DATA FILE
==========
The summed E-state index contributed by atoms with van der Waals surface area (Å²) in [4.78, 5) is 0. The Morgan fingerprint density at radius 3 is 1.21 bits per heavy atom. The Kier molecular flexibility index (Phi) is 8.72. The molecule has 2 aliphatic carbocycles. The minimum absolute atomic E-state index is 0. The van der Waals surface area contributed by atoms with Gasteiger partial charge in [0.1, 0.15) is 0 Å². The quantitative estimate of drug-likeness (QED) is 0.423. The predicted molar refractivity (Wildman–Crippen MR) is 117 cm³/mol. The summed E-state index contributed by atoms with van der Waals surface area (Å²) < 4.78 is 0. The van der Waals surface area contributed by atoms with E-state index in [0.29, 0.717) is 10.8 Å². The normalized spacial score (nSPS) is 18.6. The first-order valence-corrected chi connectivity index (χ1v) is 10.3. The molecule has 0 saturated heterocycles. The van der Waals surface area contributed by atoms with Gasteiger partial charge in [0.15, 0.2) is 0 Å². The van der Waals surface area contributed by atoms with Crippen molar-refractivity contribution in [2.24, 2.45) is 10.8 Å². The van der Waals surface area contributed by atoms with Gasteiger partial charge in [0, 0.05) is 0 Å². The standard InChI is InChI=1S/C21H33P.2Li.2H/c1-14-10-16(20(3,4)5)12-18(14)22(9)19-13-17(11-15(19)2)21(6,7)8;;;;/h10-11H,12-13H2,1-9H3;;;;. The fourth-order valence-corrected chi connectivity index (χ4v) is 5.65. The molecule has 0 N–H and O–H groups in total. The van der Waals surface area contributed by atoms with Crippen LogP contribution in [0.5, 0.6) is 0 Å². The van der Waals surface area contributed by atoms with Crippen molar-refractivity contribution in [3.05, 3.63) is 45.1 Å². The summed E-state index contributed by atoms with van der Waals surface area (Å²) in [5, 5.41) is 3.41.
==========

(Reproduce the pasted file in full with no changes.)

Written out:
The summed E-state index contributed by atoms with van der Waals surface area (Å²) in [4.78, 5) is 0. The Morgan fingerprint density at radius 3 is 1.21 bits per heavy atom. The Kier molecular flexibility index (Phi) is 8.72. The molecule has 2 aliphatic carbocycles. The minimum absolute atomic E-state index is 0. The van der Waals surface area contributed by atoms with Gasteiger partial charge in [0.1, 0.15) is 0 Å². The quantitative estimate of drug-likeness (QED) is 0.423. The predicted molar refractivity (Wildman–Crippen MR) is 117 cm³/mol. The summed E-state index contributed by atoms with van der Waals surface area (Å²) < 4.78 is 0. The van der Waals surface area contributed by atoms with E-state index in [0.29, 0.717) is 10.8 Å². The normalized spacial score (nSPS) is 18.6. The first-order valence-corrected chi connectivity index (χ1v) is 10.3. The molecule has 0 saturated heterocycles. The van der Waals surface area contributed by atoms with Gasteiger partial charge in [0.15, 0.2) is 0 Å². The van der Waals surface area contributed by atoms with Crippen molar-refractivity contribution in [2.24, 2.45) is 10.8 Å². The van der Waals surface area contributed by atoms with Gasteiger partial charge in [0, 0.05) is 0 Å². The standard InChI is InChI=1S/C21H33P.2Li.2H/c1-14-10-16(20(3,4)5)12-18(14)22(9)19-13-17(11-15(19)2)21(6,7)8;;;;/h10-11H,12-13H2,1-9H3;;;;. The fourth-order valence-corrected chi connectivity index (χ4v) is 5.65. The molecule has 0 N–H and O–H groups in total. The van der Waals surface area contributed by atoms with Crippen LogP contribution in [0.5, 0.6) is 0 Å². The van der Waals surface area contributed by atoms with Crippen molar-refractivity contribution in [3.05, 3.63) is 45.1 Å². The summed E-state index contributed by atoms with van der Waals surface area (Å²) in [5, 5.41) is 3.41.